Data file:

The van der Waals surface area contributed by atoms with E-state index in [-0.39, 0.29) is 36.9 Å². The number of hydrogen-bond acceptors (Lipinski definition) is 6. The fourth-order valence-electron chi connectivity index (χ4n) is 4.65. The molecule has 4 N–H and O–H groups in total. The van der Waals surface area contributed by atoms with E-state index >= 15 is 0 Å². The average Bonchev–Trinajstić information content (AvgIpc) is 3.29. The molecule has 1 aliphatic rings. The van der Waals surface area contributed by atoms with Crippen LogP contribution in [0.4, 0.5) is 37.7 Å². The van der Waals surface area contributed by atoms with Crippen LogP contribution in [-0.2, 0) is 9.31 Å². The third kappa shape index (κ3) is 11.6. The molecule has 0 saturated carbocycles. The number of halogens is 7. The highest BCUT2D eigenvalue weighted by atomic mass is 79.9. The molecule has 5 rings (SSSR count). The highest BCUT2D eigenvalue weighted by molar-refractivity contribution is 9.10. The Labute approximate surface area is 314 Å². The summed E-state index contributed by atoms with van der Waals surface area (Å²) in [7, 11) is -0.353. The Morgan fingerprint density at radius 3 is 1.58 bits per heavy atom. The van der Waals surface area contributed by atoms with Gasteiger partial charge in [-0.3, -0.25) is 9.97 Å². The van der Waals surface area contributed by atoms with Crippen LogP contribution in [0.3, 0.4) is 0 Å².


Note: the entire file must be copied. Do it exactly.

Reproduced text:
The van der Waals surface area contributed by atoms with E-state index in [-0.39, 0.29) is 36.9 Å². The number of hydrogen-bond acceptors (Lipinski definition) is 6. The fourth-order valence-electron chi connectivity index (χ4n) is 4.65. The molecule has 4 N–H and O–H groups in total. The van der Waals surface area contributed by atoms with E-state index >= 15 is 0 Å². The average Bonchev–Trinajstić information content (AvgIpc) is 3.29. The molecule has 1 aliphatic rings. The van der Waals surface area contributed by atoms with Crippen LogP contribution in [0.4, 0.5) is 37.7 Å². The van der Waals surface area contributed by atoms with Crippen LogP contribution in [-0.2, 0) is 9.31 Å². The third kappa shape index (κ3) is 11.6. The molecule has 0 saturated carbocycles. The number of halogens is 7. The highest BCUT2D eigenvalue weighted by atomic mass is 79.9. The molecule has 5 rings (SSSR count). The highest BCUT2D eigenvalue weighted by molar-refractivity contribution is 9.10. The Labute approximate surface area is 314 Å². The summed E-state index contributed by atoms with van der Waals surface area (Å²) in [7, 11) is -0.353. The Morgan fingerprint density at radius 3 is 1.58 bits per heavy atom. The van der Waals surface area contributed by atoms with Gasteiger partial charge in [-0.3, -0.25) is 9.97 Å². The van der Waals surface area contributed by atoms with Crippen LogP contribution in [0.3, 0.4) is 0 Å².